"By using the technology from Salesforce.com's acquisition of Instranet last year, knowledge base is the world's first multi-tenant knowledge management application designed for cloud computing," said Griffin. "It provides businesses using Service Cloud 2 with the technology to organize customer service information into an organized repository, allowing service reps to find the right answer to an inquiry in the most efficient way."

Bill Patterson, director of product management for Microsoft Dynamics CRM, describes his offering as a "powerful and yet affordable CRM suite that offers flexible, versatile solutions to help organizations drive sales effectiveness and customer satisfaction."

It combines marketing, sales and service capabilities with a consistent user experience based on Microsoft Office and Outlook. Dynamics CRM 4.0 is available as an on-premises or as a partner-hosted solution, while Microsoft Dynamics CRM Online is its cloud-based SaaS offering.

The beta for Dynamics CRM 2011 was released last month (see Top 10 Features of Microsoft Dynamics CRM 2011).

"The strategy for Microsoft Dynamics is to continue to simplify complexity for business users to boost productivity and reduce operational expense, use Microsoft's ongoing advancements in technology to bring forth the most modern business solutions, and ensure interoperability with the products customers use every day such as Office, SharePoint and SQL Server," said Patterson. "The cloud will also continue to be our focus to help our customers drive impactful business results."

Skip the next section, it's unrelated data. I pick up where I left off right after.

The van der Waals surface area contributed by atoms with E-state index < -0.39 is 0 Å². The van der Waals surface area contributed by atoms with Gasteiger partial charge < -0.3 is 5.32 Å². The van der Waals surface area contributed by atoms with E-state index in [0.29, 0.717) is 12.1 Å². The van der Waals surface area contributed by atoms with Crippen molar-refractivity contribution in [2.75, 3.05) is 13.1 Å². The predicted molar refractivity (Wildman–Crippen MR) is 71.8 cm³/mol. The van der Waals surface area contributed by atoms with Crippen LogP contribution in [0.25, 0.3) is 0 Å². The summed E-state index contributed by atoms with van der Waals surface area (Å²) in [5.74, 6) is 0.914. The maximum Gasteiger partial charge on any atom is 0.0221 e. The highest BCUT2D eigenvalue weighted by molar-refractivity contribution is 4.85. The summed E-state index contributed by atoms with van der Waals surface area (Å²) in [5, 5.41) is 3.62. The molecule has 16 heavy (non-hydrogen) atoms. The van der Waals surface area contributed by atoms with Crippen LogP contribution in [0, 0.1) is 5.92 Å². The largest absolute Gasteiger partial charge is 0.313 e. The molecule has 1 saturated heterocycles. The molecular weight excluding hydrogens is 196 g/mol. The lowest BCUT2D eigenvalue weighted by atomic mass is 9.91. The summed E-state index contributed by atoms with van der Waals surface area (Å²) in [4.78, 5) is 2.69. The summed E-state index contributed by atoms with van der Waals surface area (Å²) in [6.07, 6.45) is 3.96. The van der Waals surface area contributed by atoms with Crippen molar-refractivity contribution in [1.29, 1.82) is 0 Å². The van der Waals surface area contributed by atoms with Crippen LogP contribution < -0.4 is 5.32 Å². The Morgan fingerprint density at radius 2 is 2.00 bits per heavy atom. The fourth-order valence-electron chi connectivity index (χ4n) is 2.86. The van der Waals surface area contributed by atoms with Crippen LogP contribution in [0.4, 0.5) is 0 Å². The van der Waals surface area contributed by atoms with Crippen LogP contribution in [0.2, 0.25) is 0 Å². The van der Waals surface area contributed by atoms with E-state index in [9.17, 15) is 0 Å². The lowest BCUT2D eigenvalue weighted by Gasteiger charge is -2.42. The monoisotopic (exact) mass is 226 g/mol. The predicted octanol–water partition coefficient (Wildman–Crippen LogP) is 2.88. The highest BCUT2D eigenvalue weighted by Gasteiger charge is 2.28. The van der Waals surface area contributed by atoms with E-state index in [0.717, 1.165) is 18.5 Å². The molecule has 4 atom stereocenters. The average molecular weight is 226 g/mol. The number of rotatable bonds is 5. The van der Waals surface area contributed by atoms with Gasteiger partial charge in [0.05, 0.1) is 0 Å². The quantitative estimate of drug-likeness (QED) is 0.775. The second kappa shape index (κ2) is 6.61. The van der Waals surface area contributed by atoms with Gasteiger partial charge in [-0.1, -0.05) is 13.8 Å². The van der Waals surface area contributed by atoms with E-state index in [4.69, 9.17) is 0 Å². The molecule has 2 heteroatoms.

Andrew Hull, director of product marketing at RightNow, said that RightNow CX is all about enabling superior interactions across web, social, and contact center touch points. RightNow's top three verticals are retail, government and higher education, according to Hull.

Pegasystems CPM claims to deliver a rich framework of customer service processes utilizing the company's patented SmartBPM technology to intelligently integrate application functions, essential enterprise customer data, and human tasks into efficient and streamlined customer-centric processes. Additionally, Pegasystems offers three cloud computing products: Instant Edition, Instance Manager and Enterprise Edition. Instant Edition and Instance Manager has a monthly fee per environment. The Enterprise Edition is priced on a per-user, per-month basis, and that fee includes everything needed to run a Pegasystems application, including software, middleware, infrastructure, and managed services via the cloud. Lastly, Pegasystems BPM Platform-as-a-Service (PaaS) offering is the SaaS version.

Paul White, CEO of Americas for Sword Ciboodle, said the company delivers process-managed CRM software services to contact centers worldwide. Its software promotes customer intelligence and choice, highlighted through cross-channel CRM modules known as intelligent desktop Ciboodle One, Web-based self-service Ciboodle Live, and case management software Ciboodle Flow. It is not available as SaaS.

"Leveraging SAS Real Time decision manager technology within Ciboodle One, SAS and Ciboodle created customer intelligence in the contact center," said White. "By providing real time, dynamic customer intelligence and offers for customers based on past customer service data, the solution makes interactions smarter, customer satisfaction soar and sales conversion rates go through the roof."


  This article was originally published on Thursday Oct 7th 2010